Plain Language: A Key Element of Friendly Business IT and Cybersecurity

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In my halcyon days of yore—known to most of you as the 1980s—I happened to get to consult with two of the greatest software visionaries you’ve probably never heard of. Here’s who they are, and why they matter to your IT and cybersecurity management efforts.

Two visionaries, one vision: simplicity

One was Paul Heckel. Paul wrote a book that I submit is still a worthwhile read if you can find it. It’s called “The Elements of Friendly Software Design.” Paul, who also worked at Xerox Corp.’s famed Palo Alto Research Center (PARC), turned many of the concepts from his book into a product called Zoomracks. The tool was an early personal information management system that used a then-innovative interface that mimicked filing cards in racks, a popular manual system at the time. It stored everything as plain text, and made it easy for users to scan racks and cards visually, then “zoom in” on the specific information they were seeking. In 1989, Zoomracks was named “Best Database” by Compute! magazine, but then faded into obscurity (and several contentious lawsuits about which you can read more at Wikipedia).

The other visionary was James Edlin. He co-created WordVision, one of the first fully-featured, visually oriented writing tools for the then-nascent IBM PC. The software used a colorful representation of playing card suits to group writing and editing functions logically, and did “WYSIWYG” (“what you see is what you get”) better than anything else at the time. WordVision was simple for even PC newbies to install and use. To quote a 1983 InfoWorld review from the Google Books archive, “You [didn’t] have to know your DOS from your elbow.” And it was priced at only $79.95.

Both Zoomracks and WordVision had one major common characteristic too many IT and cybersecurity tools and implementations lack today. Each was designed from the outset to interact with non-expert, non-technical users in plain, easily understood language, whatever task those users were attempting to perform. From “quick start” installation guides through on-screen prompts to error messages, each made it almost impossible for users to get lost, confused. I watched a lot of people noodle with each product, and never saw anyone be frustrated into the “rage quit” state all too frequently found in today’s video games—and, sadly, too many business applications.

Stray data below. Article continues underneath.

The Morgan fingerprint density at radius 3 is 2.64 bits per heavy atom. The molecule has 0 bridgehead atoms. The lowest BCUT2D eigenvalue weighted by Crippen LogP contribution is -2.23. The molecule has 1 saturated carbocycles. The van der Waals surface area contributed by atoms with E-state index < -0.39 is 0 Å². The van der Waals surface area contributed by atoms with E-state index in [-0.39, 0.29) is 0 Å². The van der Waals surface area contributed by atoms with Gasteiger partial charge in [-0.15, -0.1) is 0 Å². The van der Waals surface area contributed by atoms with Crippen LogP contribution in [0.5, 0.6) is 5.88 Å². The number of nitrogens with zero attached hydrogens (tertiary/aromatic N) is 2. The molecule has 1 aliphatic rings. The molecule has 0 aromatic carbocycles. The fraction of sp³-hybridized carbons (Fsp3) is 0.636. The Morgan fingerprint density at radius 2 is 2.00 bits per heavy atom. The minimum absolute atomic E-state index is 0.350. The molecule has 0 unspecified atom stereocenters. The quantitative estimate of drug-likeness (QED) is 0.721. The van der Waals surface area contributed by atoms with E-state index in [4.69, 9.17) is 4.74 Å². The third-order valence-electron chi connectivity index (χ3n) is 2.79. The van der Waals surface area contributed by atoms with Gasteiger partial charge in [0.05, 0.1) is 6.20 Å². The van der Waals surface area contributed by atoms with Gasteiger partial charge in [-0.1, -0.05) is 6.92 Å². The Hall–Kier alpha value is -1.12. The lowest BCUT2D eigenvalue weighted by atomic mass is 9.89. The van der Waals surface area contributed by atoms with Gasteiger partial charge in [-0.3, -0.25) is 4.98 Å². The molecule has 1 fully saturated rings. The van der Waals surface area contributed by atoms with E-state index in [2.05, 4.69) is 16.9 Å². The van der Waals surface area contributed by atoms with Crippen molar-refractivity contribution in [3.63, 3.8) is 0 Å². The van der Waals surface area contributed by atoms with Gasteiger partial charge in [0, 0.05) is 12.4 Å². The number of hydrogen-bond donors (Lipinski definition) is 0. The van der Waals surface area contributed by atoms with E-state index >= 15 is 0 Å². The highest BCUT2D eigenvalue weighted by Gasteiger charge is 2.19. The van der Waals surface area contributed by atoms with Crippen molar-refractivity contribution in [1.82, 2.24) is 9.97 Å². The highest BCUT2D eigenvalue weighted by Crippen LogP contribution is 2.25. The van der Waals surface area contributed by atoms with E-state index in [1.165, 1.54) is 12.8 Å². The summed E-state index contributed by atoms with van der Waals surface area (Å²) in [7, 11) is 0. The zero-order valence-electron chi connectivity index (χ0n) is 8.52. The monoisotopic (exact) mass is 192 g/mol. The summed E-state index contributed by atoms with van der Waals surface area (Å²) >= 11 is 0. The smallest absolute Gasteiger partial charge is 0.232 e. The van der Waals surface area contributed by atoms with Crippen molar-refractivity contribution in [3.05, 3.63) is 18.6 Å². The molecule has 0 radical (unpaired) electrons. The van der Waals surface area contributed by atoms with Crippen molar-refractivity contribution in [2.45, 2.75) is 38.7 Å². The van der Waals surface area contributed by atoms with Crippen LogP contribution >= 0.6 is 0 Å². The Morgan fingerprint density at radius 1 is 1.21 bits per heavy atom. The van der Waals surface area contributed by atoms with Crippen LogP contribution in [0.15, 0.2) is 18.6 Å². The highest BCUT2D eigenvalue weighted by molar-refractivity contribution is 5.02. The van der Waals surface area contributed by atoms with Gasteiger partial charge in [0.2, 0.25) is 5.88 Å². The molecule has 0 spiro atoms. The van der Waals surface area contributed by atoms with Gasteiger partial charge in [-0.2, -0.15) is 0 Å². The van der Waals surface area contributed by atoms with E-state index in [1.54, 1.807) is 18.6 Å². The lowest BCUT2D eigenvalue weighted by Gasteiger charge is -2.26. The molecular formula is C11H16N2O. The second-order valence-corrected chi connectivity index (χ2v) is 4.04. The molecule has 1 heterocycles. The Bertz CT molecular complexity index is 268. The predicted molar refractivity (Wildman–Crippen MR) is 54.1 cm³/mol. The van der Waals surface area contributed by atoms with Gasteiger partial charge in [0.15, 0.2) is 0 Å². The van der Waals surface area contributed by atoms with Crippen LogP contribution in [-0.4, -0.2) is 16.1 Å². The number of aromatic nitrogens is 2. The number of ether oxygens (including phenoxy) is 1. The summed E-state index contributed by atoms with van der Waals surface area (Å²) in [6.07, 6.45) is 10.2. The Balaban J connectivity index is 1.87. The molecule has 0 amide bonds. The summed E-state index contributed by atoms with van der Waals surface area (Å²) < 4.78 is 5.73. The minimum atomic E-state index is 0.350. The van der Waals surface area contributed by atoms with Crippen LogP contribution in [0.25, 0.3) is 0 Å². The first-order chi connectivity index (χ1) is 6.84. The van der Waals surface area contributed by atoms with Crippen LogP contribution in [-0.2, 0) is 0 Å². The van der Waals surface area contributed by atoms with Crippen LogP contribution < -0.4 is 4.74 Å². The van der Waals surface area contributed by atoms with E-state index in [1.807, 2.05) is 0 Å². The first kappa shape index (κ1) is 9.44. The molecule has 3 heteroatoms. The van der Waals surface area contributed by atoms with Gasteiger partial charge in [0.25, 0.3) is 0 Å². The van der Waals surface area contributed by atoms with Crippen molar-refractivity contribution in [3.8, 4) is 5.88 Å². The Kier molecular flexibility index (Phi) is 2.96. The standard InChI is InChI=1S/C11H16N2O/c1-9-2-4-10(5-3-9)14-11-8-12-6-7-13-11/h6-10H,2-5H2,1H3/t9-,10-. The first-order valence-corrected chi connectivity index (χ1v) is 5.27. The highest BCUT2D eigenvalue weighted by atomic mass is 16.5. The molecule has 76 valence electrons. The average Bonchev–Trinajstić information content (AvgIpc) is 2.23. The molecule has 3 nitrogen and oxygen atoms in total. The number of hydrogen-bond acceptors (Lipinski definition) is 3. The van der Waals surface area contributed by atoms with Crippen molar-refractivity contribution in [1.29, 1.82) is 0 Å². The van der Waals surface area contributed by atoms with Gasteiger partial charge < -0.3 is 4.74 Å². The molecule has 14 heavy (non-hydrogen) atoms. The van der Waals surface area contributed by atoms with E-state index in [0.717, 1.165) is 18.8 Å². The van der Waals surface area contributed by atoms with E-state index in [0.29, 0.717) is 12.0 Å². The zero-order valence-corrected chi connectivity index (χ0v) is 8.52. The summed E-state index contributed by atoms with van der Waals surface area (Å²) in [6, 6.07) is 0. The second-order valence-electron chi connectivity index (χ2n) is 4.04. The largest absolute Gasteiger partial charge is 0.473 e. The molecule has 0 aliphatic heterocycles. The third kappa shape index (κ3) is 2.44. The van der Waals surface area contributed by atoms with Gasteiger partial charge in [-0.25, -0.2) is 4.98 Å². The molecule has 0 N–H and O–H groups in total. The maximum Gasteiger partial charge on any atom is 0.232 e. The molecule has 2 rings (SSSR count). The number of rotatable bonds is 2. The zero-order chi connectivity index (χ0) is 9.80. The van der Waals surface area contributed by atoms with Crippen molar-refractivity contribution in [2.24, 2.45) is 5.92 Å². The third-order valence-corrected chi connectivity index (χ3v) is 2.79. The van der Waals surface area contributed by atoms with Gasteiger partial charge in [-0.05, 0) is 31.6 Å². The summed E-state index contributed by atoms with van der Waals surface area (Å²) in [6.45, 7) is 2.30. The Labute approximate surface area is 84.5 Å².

Three things to do now

Here are three simple, effective steps IT and cybersecurity teams can take immediately to bridge the gap between plain language and confusing jargon. Steps like these can improve both user productivity and perception of those teams.

  1. De-obfuscate frequently encountered instructions and error messages. (Ask your users. They’ll be glad to tell you.)
  2. Create brief, clear “cheat sheets” that include all the steps for frequently performed tasks and tell users specifically where and how to get help if they need it. (“Read the manual” and “Call tech support” are just two examples of what not to tell those users.)
  3. Try to include at least one tip or trick in every non-emergency-related communication with users. Such as that coordinated, repeated cybersecurity training and outreach you’re already or about to start doing. (Some of those users can even provide guidance and contributions here, if asked nicely.)

Plain language. A powerful, underused tool that can improve users’ productivity, experiences, adherence to IT and cybersecurity policies, and perceived value of IT. Might even help to reduce helpdesk calls, too. Why would you not use it?

If you want to check out some good examples of communicating about cybersecurity and IT in plain language, start right here. Explore our posts on asset management, ransomware, security management, or systems management. Then explore the plain-language benefits of our solutions, online or by contacting your LANDESK, AppSense, or Shavlik representative.

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